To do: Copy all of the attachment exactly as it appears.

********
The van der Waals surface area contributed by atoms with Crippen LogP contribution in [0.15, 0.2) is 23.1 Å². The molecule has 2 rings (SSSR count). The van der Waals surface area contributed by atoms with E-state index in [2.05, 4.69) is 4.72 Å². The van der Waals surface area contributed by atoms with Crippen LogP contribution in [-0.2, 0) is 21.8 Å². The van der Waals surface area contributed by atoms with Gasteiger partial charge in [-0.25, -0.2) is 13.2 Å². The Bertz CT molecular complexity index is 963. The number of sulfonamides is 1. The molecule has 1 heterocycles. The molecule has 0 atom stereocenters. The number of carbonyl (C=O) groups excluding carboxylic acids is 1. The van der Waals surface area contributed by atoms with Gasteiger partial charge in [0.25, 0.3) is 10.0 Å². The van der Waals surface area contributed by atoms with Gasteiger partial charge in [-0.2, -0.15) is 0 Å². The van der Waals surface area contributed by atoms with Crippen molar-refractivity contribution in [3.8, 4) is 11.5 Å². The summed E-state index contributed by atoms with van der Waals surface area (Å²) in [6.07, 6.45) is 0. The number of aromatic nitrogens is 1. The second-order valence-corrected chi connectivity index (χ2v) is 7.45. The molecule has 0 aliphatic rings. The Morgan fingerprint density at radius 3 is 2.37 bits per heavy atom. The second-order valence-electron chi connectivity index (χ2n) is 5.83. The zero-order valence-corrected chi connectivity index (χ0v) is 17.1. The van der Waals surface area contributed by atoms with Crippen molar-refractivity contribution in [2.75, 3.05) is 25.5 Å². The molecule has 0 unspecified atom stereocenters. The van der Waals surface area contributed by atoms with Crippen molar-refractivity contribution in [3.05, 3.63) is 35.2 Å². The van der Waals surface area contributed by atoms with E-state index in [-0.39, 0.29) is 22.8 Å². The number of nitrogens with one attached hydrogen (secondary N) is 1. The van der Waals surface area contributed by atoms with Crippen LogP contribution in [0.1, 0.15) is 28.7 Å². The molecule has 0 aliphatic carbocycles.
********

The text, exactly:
The van der Waals surface area contributed by atoms with Crippen LogP contribution in [0.15, 0.2) is 23.1 Å². The molecule has 2 rings (SSSR count). The van der Waals surface area contributed by atoms with E-state index in [2.05, 4.69) is 4.72 Å². The van der Waals surface area contributed by atoms with Crippen LogP contribution in [-0.2, 0) is 21.8 Å². The van der Waals surface area contributed by atoms with Gasteiger partial charge in [-0.25, -0.2) is 13.2 Å². The Bertz CT molecular complexity index is 963. The number of sulfonamides is 1. The molecule has 1 heterocycles. The molecule has 0 atom stereocenters. The number of carbonyl (C=O) groups excluding carboxylic acids is 1. The van der Waals surface area contributed by atoms with Gasteiger partial charge in [0.25, 0.3) is 10.0 Å². The van der Waals surface area contributed by atoms with Gasteiger partial charge in [-0.2, -0.15) is 0 Å². The van der Waals surface area contributed by atoms with Crippen molar-refractivity contribution in [3.8, 4) is 11.5 Å². The summed E-state index contributed by atoms with van der Waals surface area (Å²) in [6.07, 6.45) is 0. The number of aromatic nitrogens is 1. The second-order valence-corrected chi connectivity index (χ2v) is 7.45. The molecule has 0 aliphatic rings. The Morgan fingerprint density at radius 3 is 2.37 bits per heavy atom. The second-order valence-electron chi connectivity index (χ2n) is 5.83. The zero-order valence-corrected chi connectivity index (χ0v) is 17.1. The van der Waals surface area contributed by atoms with Crippen molar-refractivity contribution in [2.75, 3.05) is 25.5 Å². The molecule has 0 unspecified atom stereocenters. The van der Waals surface area contributed by atoms with Crippen molar-refractivity contribution in [3.05, 3.63) is 35.2 Å². The van der Waals surface area contributed by atoms with E-state index in [-0.39, 0.29) is 22.8 Å². The number of nitrogens with one attached hydrogen (secondary N) is 1. The van der Waals surface area contributed by atoms with Crippen LogP contribution in [0.1, 0.15) is 28.7 Å². The molecule has 0 aliphatic carbocycles.